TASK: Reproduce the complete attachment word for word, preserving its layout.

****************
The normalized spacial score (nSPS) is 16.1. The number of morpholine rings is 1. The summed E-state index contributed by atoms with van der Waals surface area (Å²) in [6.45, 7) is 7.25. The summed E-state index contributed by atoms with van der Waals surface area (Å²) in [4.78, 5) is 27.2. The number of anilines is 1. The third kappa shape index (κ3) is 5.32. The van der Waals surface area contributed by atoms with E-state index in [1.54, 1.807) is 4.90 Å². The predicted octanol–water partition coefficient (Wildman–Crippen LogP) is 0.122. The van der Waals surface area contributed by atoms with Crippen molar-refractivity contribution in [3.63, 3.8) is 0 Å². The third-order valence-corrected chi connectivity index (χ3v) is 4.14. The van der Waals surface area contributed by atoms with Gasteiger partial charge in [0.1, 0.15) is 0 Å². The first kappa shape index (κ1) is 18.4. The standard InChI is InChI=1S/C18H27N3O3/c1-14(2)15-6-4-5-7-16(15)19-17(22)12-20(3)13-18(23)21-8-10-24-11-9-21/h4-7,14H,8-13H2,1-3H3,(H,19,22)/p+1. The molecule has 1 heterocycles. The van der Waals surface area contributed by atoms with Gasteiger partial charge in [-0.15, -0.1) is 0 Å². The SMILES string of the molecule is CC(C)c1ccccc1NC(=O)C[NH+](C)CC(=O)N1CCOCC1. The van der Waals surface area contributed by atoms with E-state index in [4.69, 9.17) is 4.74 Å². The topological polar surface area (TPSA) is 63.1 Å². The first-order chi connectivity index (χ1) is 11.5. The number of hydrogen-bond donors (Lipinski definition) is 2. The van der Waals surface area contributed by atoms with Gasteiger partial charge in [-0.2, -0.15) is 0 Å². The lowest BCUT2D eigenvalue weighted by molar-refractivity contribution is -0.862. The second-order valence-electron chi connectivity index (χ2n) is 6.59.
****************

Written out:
The normalized spacial score (nSPS) is 16.1. The number of morpholine rings is 1. The summed E-state index contributed by atoms with van der Waals surface area (Å²) in [6.45, 7) is 7.25. The summed E-state index contributed by atoms with van der Waals surface area (Å²) in [4.78, 5) is 27.2. The number of anilines is 1. The third kappa shape index (κ3) is 5.32. The van der Waals surface area contributed by atoms with E-state index in [1.54, 1.807) is 4.90 Å². The predicted octanol–water partition coefficient (Wildman–Crippen LogP) is 0.122. The van der Waals surface area contributed by atoms with Crippen molar-refractivity contribution in [3.63, 3.8) is 0 Å². The third-order valence-corrected chi connectivity index (χ3v) is 4.14. The van der Waals surface area contributed by atoms with Gasteiger partial charge in [0.1, 0.15) is 0 Å². The first kappa shape index (κ1) is 18.4. The standard InChI is InChI=1S/C18H27N3O3/c1-14(2)15-6-4-5-7-16(15)19-17(22)12-20(3)13-18(23)21-8-10-24-11-9-21/h4-7,14H,8-13H2,1-3H3,(H,19,22)/p+1. The molecule has 1 heterocycles. The van der Waals surface area contributed by atoms with Gasteiger partial charge in [-0.15, -0.1) is 0 Å². The SMILES string of the molecule is CC(C)c1ccccc1NC(=O)C[NH+](C)CC(=O)N1CCOCC1. The van der Waals surface area contributed by atoms with E-state index in [4.69, 9.17) is 4.74 Å². The topological polar surface area (TPSA) is 63.1 Å². The first-order chi connectivity index (χ1) is 11.5. The number of hydrogen-bond donors (Lipinski definition) is 2. The van der Waals surface area contributed by atoms with Gasteiger partial charge in [-0.2, -0.15) is 0 Å². The lowest BCUT2D eigenvalue weighted by molar-refractivity contribution is -0.862. The second-order valence-electron chi connectivity index (χ2n) is 6.59.